Originally starting life as "Project Reality" the Nintendo 64 was the follow up to the SNES. The press went wild over the new console, with articles claiming it could generate graphics on a par with high end Silicon Graphics workstations.
Two arcade games (Cruis'n USA and Killer Instinct) were made in 1994 to show the public what the Ultra 64, as it was now known, would be capable of. The announcement on the Killer Instinct intro "available for your home in 1995, own a Nintendo Ultra 64!" may have seemed like good publicity, but was a bit misleading. The N64 wasn't released until 1996, and the change of name to Nintendo 64 meant nobody could buy an Ultra 64 even if they wanted one. To make matters worse, both games used different hardware, not only from that of the N64 but each other as well!
By the time the N64 launched it could only ever be a victim of its own hype. The CD-ROM was rapidly becoming the favoured format for consoles, mainly due to the increased storage space and lower production costs, and Nintendo's decision to stick with cartridges would prove costly. The limited storage size of cartridges, coupled with a tiny 4 KB limit on texture size, meant the N64 could never live up to the stunning rendered images that had been printed in the press.
The machine received a number of great games, most notably GoldenEye and the classic launch title Super Mario 64, but this simply wasn't enough. Third party publishers abandoned the N64 in favour of the PlayStation and the releases started to dry up, with very few games being released towards the end of the console's lifespan.
In December 1999 the 64DD was released in Japan. First announced in 1995, before the N64 was even launched, most people were expecting a CD based add-on. Instead it used magnetic disks, similar to those used in Zip drives. Although the disks were cheaper to produce they had the same 64 MB maximum size as the cartridges, rendering the whole idea somewhat pointless. Like most console add-ons of this type, the 64DD was largely considered to be a failure. Only nine pieces of software were ever released for the 64DD and the machine's world-wide launch was cancelled.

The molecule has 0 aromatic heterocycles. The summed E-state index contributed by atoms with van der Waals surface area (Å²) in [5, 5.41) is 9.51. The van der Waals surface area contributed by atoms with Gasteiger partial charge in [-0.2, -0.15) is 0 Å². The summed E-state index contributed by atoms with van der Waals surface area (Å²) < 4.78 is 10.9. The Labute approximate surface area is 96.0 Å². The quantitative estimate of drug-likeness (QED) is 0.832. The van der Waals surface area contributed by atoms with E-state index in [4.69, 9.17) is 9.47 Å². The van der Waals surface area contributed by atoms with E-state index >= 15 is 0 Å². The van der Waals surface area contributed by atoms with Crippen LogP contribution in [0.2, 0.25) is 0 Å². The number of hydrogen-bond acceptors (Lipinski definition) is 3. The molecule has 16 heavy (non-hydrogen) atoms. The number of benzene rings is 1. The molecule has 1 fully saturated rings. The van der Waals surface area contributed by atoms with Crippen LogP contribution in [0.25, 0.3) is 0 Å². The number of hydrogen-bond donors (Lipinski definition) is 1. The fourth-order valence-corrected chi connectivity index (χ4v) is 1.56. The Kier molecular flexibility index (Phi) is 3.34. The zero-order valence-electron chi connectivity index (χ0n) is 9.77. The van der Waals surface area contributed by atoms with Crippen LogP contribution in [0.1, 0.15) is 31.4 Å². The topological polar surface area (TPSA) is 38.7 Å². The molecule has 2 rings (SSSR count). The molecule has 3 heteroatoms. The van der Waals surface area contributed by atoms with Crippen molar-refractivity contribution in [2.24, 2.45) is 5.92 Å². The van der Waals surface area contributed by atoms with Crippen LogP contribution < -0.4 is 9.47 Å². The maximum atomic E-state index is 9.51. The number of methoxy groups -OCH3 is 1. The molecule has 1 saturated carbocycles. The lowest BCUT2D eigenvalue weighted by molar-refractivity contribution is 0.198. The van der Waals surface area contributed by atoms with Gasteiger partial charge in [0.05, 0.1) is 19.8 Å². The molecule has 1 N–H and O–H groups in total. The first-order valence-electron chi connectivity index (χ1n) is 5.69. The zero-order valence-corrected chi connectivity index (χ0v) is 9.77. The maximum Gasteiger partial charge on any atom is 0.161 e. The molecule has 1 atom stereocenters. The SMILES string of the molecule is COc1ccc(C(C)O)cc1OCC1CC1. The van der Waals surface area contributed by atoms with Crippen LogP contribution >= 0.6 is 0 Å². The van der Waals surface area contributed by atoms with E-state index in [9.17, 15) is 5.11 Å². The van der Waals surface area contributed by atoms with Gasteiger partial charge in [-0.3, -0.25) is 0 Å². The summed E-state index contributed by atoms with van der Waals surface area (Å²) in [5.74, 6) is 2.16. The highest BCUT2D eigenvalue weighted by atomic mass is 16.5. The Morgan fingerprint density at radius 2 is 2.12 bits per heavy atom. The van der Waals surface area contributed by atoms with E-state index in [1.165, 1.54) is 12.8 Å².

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The description here is very biased and makes it sound as though the N64 was a complete flop. Actually it was very popular, selling almost 33 million units and had a game library of almost 400 games. The durability and speed of carts and the fact that with the speed of the N64''s cpu you could compress well over 64 megs of data to a cart made it far from a failure.
This is a great site, but a terrible description. Also btw what the heck is up with the first paragraph about the name change? They changed the name, so what, and you could later get ports of those games for the N64. Get someone less biased to rewrite this description. (and keep up the otherwise fantastic work)
Tuesday 4th July 2017
there were games on the n64 that used fmv low quality though and not very many did i think maybe three of them did
Wednesday 18th March 2015